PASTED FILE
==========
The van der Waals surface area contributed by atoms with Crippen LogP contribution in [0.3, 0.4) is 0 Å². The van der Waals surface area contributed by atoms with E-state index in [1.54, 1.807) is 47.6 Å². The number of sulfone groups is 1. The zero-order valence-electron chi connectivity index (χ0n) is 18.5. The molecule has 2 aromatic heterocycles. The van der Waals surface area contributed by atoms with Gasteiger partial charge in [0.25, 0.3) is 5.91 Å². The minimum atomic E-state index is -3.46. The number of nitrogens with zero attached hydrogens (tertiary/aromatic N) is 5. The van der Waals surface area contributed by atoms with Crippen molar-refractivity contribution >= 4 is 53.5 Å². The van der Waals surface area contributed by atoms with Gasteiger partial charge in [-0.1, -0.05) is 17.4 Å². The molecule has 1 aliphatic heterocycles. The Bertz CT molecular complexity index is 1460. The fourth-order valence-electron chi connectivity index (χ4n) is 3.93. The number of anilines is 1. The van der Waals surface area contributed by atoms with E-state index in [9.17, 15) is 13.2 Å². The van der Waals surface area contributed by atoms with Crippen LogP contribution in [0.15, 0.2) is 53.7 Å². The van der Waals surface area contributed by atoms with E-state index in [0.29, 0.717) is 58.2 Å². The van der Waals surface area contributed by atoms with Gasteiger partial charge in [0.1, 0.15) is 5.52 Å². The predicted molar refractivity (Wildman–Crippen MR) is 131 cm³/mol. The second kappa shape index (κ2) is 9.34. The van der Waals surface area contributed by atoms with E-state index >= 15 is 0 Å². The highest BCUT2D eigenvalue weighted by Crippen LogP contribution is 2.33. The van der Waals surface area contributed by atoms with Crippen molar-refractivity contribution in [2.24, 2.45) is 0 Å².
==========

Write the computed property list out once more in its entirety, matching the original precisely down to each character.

The van der Waals surface area contributed by atoms with Crippen LogP contribution in [0.3, 0.4) is 0 Å². The van der Waals surface area contributed by atoms with E-state index in [1.54, 1.807) is 47.6 Å². The number of sulfone groups is 1. The zero-order valence-electron chi connectivity index (χ0n) is 18.5. The molecule has 2 aromatic heterocycles. The van der Waals surface area contributed by atoms with Gasteiger partial charge in [0.25, 0.3) is 5.91 Å². The minimum atomic E-state index is -3.46. The number of nitrogens with zero attached hydrogens (tertiary/aromatic N) is 5. The van der Waals surface area contributed by atoms with Crippen molar-refractivity contribution >= 4 is 53.5 Å². The van der Waals surface area contributed by atoms with Gasteiger partial charge in [-0.1, -0.05) is 17.4 Å². The molecule has 1 aliphatic heterocycles. The Bertz CT molecular complexity index is 1460. The fourth-order valence-electron chi connectivity index (χ4n) is 3.93. The number of anilines is 1. The van der Waals surface area contributed by atoms with E-state index in [9.17, 15) is 13.2 Å². The van der Waals surface area contributed by atoms with Crippen LogP contribution in [0.15, 0.2) is 53.7 Å². The van der Waals surface area contributed by atoms with E-state index in [0.29, 0.717) is 58.2 Å². The van der Waals surface area contributed by atoms with Gasteiger partial charge in [0.1, 0.15) is 5.52 Å². The predicted molar refractivity (Wildman–Crippen MR) is 131 cm³/mol. The second kappa shape index (κ2) is 9.34. The van der Waals surface area contributed by atoms with E-state index >= 15 is 0 Å². The highest BCUT2D eigenvalue weighted by Crippen LogP contribution is 2.33. The van der Waals surface area contributed by atoms with Crippen molar-refractivity contribution in [2.24, 2.45) is 0 Å².